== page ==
My favorite video ever has never been on TV or Netflix. But you can watch it here.
We showed this clip at a Home Depot store managers meeting many years ago. It was a way to say “thank you” to our associates, who very much deserved it. But I still show it frequently today, because I think it illustrates several principles for success:
- the value of communicating to your team the importance of what they do;
- why purpose and vision matter within organizations;
- most of all, the primacy of showing gratitude.
But recently, I’ve come to believe that there’s another even more profound lesson within the footage. Perhaps you noticed it.
A New Understanding of Pride
The spot ends with children saying that they are proud of their parents. Sometimes they explain why. Their statements are emotionally powerful, and reverse the usual expression of pride.
We are used to parents saying they are proud of their children. In professional settings, we are used to leaders saying they are proud of their teams.
I’ve come to think that a more important question is: Is your child proud of you? Or if you are a leader, is your team proud of you?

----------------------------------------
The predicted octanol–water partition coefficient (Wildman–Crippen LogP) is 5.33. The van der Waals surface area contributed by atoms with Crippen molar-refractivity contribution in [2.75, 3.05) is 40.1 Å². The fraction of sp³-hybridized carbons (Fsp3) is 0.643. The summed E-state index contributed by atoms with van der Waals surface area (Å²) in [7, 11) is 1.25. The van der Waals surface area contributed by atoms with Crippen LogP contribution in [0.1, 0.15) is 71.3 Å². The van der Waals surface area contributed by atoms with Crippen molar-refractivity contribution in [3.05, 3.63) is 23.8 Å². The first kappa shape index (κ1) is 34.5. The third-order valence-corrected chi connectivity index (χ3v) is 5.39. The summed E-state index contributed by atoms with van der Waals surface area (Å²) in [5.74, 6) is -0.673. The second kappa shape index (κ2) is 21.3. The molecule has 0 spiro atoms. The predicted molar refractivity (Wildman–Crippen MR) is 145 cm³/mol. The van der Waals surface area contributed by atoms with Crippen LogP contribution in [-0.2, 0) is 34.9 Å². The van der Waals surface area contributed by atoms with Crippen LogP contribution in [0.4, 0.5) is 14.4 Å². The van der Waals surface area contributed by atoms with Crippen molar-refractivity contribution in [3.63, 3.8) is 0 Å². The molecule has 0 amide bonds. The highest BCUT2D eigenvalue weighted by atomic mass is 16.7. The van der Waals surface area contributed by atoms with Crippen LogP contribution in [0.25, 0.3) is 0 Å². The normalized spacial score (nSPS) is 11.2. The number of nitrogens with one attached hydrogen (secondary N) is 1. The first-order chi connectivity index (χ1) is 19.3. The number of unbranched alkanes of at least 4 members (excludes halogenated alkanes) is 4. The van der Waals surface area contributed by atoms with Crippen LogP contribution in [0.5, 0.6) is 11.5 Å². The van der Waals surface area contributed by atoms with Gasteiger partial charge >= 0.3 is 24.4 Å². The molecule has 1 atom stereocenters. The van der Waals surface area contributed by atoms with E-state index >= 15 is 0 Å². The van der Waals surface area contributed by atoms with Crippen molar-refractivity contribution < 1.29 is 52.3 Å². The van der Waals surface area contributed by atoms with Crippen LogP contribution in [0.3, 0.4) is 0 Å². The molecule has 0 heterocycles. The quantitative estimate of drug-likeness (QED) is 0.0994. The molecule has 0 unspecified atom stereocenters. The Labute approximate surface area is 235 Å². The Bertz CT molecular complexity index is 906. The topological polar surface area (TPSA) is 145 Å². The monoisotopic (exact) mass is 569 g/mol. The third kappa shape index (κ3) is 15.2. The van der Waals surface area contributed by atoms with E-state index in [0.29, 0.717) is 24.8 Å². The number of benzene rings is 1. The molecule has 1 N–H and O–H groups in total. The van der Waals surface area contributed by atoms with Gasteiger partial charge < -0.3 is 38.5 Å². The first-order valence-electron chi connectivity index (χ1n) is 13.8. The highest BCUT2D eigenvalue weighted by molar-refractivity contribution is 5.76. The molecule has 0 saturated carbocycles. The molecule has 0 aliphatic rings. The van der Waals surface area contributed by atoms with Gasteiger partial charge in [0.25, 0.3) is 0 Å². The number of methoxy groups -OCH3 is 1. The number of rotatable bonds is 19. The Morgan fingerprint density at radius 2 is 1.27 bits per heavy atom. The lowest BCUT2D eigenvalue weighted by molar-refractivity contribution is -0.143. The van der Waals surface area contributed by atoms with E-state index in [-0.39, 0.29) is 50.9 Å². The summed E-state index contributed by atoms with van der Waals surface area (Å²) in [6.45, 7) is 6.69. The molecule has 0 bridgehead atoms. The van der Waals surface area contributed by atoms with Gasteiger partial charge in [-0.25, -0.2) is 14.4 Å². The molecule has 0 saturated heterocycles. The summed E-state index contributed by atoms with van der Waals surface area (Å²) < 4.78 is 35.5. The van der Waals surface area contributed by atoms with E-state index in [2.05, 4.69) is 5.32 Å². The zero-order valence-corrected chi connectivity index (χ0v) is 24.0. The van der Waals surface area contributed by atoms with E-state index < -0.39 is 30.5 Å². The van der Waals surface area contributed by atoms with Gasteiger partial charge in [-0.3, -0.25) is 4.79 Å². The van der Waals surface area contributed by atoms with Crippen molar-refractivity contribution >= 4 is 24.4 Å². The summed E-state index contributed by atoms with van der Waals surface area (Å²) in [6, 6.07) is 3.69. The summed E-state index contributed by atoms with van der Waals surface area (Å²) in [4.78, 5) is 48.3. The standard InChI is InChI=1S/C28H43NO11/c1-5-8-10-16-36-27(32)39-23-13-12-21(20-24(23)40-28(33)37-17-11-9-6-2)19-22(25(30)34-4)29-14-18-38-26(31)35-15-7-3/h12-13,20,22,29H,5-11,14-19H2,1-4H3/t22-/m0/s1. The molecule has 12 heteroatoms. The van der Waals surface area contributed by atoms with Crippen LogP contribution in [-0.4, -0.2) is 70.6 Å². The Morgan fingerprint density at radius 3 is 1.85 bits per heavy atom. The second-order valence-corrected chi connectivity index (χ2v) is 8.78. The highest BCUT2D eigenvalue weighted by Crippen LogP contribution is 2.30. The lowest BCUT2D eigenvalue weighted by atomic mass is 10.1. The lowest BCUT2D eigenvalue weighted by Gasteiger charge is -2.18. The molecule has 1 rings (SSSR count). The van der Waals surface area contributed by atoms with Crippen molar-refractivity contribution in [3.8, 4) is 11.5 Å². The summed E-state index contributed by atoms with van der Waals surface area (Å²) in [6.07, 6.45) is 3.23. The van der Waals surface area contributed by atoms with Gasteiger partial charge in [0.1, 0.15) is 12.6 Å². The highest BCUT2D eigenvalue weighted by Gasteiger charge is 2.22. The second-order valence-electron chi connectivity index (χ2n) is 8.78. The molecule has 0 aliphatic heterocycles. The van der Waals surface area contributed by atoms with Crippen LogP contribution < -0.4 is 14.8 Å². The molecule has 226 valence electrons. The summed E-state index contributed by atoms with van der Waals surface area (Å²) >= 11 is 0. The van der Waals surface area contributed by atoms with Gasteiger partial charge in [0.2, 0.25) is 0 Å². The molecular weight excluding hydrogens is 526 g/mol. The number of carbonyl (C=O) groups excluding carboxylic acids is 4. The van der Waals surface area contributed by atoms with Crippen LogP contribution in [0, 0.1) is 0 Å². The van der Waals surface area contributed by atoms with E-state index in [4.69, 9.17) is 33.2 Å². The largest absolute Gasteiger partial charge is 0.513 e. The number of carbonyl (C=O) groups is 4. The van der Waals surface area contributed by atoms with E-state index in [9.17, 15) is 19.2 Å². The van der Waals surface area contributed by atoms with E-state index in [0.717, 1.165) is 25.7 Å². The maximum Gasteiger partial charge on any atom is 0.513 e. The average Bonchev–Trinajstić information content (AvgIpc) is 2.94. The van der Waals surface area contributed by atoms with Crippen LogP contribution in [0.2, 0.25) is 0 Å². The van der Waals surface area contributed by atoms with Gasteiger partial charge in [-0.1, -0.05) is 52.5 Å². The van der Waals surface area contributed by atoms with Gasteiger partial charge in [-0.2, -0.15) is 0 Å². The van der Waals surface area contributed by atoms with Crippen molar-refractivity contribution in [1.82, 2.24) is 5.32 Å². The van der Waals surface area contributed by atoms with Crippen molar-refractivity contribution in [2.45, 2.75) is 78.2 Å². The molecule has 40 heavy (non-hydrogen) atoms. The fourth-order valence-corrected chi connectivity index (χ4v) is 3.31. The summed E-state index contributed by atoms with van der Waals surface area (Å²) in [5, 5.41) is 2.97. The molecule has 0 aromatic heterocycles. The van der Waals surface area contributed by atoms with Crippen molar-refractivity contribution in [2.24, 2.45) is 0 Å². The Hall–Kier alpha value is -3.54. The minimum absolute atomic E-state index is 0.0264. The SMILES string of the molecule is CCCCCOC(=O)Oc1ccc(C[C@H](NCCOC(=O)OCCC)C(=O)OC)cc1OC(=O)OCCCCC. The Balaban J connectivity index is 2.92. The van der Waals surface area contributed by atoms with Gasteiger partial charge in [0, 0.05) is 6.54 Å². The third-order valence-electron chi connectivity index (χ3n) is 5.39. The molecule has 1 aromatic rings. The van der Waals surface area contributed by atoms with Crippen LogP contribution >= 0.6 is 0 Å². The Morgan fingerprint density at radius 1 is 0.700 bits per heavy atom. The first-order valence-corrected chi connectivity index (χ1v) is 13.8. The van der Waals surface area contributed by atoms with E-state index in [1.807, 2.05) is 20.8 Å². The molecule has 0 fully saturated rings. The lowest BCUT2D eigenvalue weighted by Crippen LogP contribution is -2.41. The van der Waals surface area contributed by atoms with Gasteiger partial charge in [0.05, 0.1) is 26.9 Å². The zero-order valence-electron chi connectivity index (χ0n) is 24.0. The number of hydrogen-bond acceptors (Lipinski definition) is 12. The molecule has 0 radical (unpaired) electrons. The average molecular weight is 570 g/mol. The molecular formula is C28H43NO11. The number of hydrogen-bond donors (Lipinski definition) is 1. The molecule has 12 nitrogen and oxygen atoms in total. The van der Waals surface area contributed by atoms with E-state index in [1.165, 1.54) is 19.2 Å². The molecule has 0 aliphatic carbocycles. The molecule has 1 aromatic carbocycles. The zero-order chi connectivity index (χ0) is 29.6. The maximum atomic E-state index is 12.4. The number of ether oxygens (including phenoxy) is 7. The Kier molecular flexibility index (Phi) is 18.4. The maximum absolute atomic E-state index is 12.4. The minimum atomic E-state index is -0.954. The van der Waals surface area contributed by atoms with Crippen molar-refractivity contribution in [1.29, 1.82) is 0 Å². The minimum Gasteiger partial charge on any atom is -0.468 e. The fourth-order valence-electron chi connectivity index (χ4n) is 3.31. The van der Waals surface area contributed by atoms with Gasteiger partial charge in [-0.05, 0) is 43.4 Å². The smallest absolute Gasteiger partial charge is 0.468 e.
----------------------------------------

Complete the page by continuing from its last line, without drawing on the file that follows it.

The video offers clues into what factors will determine the answer.
The Lesson Between the Lines
If you listen closely to what the children are saying, the source of that pride becomes clear. Their pride is in the things they see their parents do for others.
Sometimes they cite great deeds, like volunteering to help rebuild after Superstorm Sandy. But more often it’s in the actions they see their parents do every day.
“She likes to help people,” one child says of her mother.
“She tells people, ‘Good job,’” says another.
“He’ll see someone walking in and he’ll probably hold the door open for them,” a daughter says of her dad.
The most direct route in winning someone’s pride is through generosity and doing for others. But you don’t need to do something incredible to be incredible.